Plaintiff also argues that defendants breached the 2013 Agreement by failing to work with plaintiff on a proposed “blockbuster tour” of the QAR artifacts. A determination of this claim turns on an interpretation of ambiguous language in the 2013 Agreement. Whether the parties intended for the term “commercial narrative” to include a large-scale tour, and what they meant when they agreed to “collaborate in making” commercial narratives, are matters for the jury to decide.
Whether defendants breached the 2013 Agreement in these ways will be up to a jury to decide.
Paragraph 16(b) of the 2013 Agreement said, “1) All non-commercial digital media, regardless of producing entity, shall bear a time code stamp, and watermark (or bug) of [plaintiff’s affiliate] Nautilus and/or [the agency], as well as a link to [the agency], [plaintiff], and Nautilus websites, to be clearly and visibly displayed at the bottom of any web page on which the digital media is being displayed.
“2) [The agency] agrees to display non-commercial digital media only on [the agency’s] website.”
Plaintiff also claims that defendants posted hundreds of QAR images and videos to websites such as Facebook, Instagram, YouTube, Flickr, and Twitter, often without watermarks or time code stamps.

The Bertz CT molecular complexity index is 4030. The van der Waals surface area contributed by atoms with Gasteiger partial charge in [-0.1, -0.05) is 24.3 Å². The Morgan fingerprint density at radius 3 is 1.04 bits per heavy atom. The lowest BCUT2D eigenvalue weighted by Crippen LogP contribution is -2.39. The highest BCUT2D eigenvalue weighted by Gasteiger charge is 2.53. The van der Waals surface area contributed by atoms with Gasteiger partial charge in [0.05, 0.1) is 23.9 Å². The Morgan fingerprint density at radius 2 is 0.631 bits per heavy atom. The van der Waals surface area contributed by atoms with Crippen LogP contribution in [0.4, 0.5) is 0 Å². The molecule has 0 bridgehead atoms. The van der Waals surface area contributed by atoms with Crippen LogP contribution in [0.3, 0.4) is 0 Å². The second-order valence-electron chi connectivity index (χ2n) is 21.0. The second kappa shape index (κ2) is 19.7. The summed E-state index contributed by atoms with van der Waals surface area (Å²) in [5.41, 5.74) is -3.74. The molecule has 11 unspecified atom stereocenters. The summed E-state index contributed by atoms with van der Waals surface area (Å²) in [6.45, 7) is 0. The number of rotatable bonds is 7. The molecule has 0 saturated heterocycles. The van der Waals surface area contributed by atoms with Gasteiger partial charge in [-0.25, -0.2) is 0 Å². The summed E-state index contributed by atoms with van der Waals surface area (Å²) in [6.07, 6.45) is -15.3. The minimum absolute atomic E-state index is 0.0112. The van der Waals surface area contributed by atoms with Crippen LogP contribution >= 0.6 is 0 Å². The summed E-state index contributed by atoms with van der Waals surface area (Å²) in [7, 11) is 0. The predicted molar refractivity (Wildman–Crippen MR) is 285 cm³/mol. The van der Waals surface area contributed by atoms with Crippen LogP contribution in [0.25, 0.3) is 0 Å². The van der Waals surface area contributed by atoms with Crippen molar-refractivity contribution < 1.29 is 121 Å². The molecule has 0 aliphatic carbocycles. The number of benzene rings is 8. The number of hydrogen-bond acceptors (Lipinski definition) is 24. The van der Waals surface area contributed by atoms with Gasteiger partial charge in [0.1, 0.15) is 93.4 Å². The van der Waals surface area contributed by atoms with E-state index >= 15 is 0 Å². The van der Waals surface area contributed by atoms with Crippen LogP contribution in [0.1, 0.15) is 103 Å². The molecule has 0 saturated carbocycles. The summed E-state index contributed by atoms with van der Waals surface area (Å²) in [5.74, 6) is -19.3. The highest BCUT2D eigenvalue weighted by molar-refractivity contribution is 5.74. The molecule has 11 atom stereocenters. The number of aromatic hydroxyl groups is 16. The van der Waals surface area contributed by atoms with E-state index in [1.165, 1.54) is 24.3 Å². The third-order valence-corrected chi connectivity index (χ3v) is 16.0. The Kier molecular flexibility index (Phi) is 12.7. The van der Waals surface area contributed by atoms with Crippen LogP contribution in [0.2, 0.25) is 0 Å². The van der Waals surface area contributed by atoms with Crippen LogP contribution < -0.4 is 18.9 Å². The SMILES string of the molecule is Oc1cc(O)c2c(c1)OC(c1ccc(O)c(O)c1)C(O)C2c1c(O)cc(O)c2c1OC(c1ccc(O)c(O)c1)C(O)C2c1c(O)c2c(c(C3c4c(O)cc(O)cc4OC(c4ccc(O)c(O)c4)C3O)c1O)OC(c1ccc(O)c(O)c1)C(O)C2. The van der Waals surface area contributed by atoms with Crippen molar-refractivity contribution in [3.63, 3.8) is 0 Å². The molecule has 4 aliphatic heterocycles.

However, Paragraph 17 of the 2013 Agreement provides, “Nothing in this Agreement shall prevent [DNCR] from making records available to the public pursuant to North Carolina General Statutes Chapters 121 and 132, or any other applicable State or federal law or rule related to the inspection of public records.”
Paragraph 17 trumps any interpretation of the 2013 Agreement that would require the state to alter public records or to limit the public’s right to access or use them, both violations of state law. Therefore, Paragraph 16(b) cannot be read to mean that defendants were required to add watermarks, time code stamps and weblinks to public documents that pre-existed the 2013 Agreement. To do so would be to alter those documents, which is both contrary to public records obligations made paramount by Paragraph 17, as well as a criminal offense.